Over the past two weeks I’ve made a couple of trips up to one of our partner houses, Cragside, near Rothbury in Northumberland. I’ve met members of staff (including Katherine the house steward and Andrew the curator, both of whom have been very friendly and helpful), found things to film for the digital interactive (on which more here) and decided on electrical items to be animated for use around the house.
The digital interactive will tell the story of all three of our partner houses, drawing out common themes in the history of electrification as noted in the Principal Investigator Graeme Gooday’s book, Domesticating Electricity, on which this project is based. These themes will include the aesthetics of electric lighting, how electricity was used for communication, and how early electrical lighting systems were often unreliable. Where possible, we intend to illustrate these themes, and rooms in the houses to which they relate, with video footage, so it was important to look around and see what we should film. Here I was grateful to have my friend and colleague Paul with me taking photographs, while I furiously scribbled partially legible notes on my little pad.
For example, did you know Cragside has two electric dinner gongs upstairs, which were operated by the butler from downstairs to let everyone know it was time for tea? The house was so big you wouldn’t have heard the normal gong at the bottom of the stairs! The old fire alarms are also a very practical and a very attractive technology, especially the one installed in the Owl Suite of bedrooms, where the Prince and Princess of Wales and their children stayed whilst staying at Cragside in August 1884. I can imagine it might have been a little too easy to set these off by accident though!
The animations we will produce will be cartoon-style explanations of various electrical items and systems around the house and wider estate. They will be used on tablets by volunteers and staff to show to visitors. For example, in the library are four vases which were originally oil lamps, but were converted over to use Joseph Swan’s lightbulbs in 1880, making them some of the very first such electric lamps. As there was no effective electric lightswitch yet, these lamps sat on a base which contained a small cup of mercury. When the wire which came down from the bulb through the vase dipped into the mercury, the lamps lit up; when the vases were moved, the bulbs went out. I don’t think you’d want one of those in your house today! We will also be animating the hydroelectric system to demonstrate how it worked, as well as the telephone system which was used by the butler to regulate the supply of electricity to the house.
Blessed with lovely weather on both of my visits, it was very useful to walk around the grounds and get a feel for the layout and the scale of the estate. On my second visit, with Graeme Gooday, the curator Andrew took us up to the top of the house to the tower, not normally seen by visitors. The view was fantastic. I also need to thank Andrew in particular for the treasure trove of primary sources he’s given me to read through, and which I’m very grateful to have. Over the course of the project I hope that maybe I can add to this, possibly by going through volumes of old electrical journals like the Electrician and the Telegraphic Journal and Electrical Review to find references to Cragside and Lord Armstrong from the 1880s and 1890s.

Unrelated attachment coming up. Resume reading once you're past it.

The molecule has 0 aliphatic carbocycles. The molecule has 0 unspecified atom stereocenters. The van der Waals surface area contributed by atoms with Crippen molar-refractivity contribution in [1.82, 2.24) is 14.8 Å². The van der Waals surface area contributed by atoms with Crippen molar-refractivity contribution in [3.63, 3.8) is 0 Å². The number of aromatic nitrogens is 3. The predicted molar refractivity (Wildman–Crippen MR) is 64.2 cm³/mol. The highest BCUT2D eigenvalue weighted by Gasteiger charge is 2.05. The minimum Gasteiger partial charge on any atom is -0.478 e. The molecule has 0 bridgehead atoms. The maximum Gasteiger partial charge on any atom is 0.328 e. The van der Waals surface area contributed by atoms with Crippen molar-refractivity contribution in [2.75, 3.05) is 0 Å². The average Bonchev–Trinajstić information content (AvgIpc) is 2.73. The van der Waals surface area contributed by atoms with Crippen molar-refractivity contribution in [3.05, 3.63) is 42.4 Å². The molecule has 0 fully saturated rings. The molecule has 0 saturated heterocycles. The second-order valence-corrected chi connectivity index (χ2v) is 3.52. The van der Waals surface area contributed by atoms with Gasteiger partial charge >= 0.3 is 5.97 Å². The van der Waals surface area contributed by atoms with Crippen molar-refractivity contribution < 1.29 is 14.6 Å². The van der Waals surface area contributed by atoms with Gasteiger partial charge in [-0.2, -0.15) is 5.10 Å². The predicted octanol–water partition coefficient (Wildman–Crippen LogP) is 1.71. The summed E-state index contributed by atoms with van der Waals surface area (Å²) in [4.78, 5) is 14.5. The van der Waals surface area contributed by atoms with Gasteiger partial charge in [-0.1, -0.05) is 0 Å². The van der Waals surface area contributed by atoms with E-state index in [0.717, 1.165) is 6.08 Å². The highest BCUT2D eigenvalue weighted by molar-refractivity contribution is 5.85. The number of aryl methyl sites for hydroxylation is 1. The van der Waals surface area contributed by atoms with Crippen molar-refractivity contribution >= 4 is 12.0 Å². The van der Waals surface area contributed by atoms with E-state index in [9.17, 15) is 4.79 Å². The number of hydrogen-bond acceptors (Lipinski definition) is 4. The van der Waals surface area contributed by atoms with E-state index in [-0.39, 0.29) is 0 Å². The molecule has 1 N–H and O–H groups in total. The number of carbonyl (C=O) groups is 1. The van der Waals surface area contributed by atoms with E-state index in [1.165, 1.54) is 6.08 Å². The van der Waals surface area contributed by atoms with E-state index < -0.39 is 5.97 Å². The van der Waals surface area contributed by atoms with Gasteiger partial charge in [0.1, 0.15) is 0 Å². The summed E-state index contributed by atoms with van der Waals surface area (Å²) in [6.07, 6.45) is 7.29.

Later, Mark, the Cragside representative on the project, and Andrew took Graeme and myself up to the lake at the top of the hill. Armstrong had this lake built around 1886 to provide a supply of water for the turbine which, connected to a dynamo, provided electricity to light the house. This was the second major stage in a project which had begun at the other end of the estate in around 1878; however, the original hydroelectric generating system had been too far from the house and wasn’t efficient enough to deal with the increasing demand as Armstrong installed more lights, so he built a second, closer, generating system.
As you can just about make out from the photo, the view of the otherwise idyllic landscape also includes a couple of electricity pylons lurking in the background, marching their wires across the rolling hills. Some might consider this a rather unfortunate juxtaposition of natural beauty and artificial unsightliness. However, as Andrew pointed out, given Lord Armstrong’s passion for electrification, and pioneering efforts in providing electricity at a distance, maybe this symbol of progress and electrical infrastructure, forming the backdrop to a view of Armstrong’s own early attempts, is really rather appropriate.
I came back from Cragside with plenty to think about, and lots of notes, primary sources and photographs. I’m looking forward to sorting through everything and to doing the filming in early August. In the meantime, here is a photo, taken on the main staircase at the end of our visit by a very patient member of staff, of Paul and myself wearing funny hats. You’re welcome.